The question in my textbook was: [tex]\int_{0}^{2} x^2 \sqrt{4-x^2} dx[/tex] I decided to just leave out the lower and upper limits for now, and just solve [tex]\int x^2 \sqrt{4-x^2} dx[/tex]. (It's a bit long, but I assure you I did the work.) Upon making the substitution of [tex]x = 2 \sin \theta[/tex], I got it down to: [tex]\int x^2 \sqrt{4-x^2} dx = \frac{8}{3} \sin^3 \theta + C[/tex] Now, I'm transforming it back in terms of x, so [tex]\sin \theta = \frac{x}{2}[/tex] So, I thought it would make this whole thing: [tex]\int x^2 \sqrt{4-x^2} dx = \frac{8}{3} \times \frac{x^3}{8}[/tex], so [tex]\int x^2 \sqrt{4-x^2} dx = \frac{x^3}{3}[/tex] If I finish up the problem by using the limits of 0 and 2, I get: [tex]\int_{0}^{2} x^2 \sqrt{4-x^2} dx = \frac{8}{3}[/tex] But the answer I got from the calculator was around 3.14 (not pi, though). Could someone please tell me where I went wrong? Thanks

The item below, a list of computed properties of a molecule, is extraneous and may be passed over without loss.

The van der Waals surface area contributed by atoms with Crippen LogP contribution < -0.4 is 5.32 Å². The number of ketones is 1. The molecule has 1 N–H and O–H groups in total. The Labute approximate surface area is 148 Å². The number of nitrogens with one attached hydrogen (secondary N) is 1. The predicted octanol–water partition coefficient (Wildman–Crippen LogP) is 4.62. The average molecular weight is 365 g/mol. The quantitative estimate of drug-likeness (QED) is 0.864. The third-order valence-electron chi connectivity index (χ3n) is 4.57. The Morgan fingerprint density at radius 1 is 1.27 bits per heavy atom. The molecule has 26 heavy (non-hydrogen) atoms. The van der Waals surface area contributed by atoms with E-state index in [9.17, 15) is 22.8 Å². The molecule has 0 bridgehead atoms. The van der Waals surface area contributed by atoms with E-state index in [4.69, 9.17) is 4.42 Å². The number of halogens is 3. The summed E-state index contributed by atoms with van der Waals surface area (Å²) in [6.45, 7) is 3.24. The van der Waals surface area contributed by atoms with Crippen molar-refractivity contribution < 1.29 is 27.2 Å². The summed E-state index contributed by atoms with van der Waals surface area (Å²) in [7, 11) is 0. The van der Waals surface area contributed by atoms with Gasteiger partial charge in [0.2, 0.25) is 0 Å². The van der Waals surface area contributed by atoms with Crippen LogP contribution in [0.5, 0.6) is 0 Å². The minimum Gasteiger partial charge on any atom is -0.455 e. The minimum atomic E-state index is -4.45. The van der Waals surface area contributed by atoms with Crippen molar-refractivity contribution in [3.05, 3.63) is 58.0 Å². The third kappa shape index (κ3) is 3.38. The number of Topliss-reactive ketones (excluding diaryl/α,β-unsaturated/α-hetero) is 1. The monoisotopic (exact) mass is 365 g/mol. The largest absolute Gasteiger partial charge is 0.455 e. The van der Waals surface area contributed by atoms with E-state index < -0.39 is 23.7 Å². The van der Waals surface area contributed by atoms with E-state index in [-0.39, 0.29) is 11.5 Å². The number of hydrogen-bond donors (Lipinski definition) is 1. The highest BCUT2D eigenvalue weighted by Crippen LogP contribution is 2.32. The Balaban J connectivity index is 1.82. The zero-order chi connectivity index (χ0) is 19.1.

Well, something went wrong in the long part you aren't telling us about. Because the derivative of x^3/3 is DEFINITELY not x^2*sqrt(4-x^2).
Well, I think it's some misunderstanding on my part from the conversion between x and theta. I used the Mathematica online integrator to verify and its answer was: [tex]\frac{8}{3} \sqrt{\cos^2 x} \sin^2 x \tan x[/tex]...which, when I simplify (and perhaps this is the part where I'm wrong), I just end up with [tex]\frac{8}{3} \sin^3 \theta [/tex]... which is where I started off =P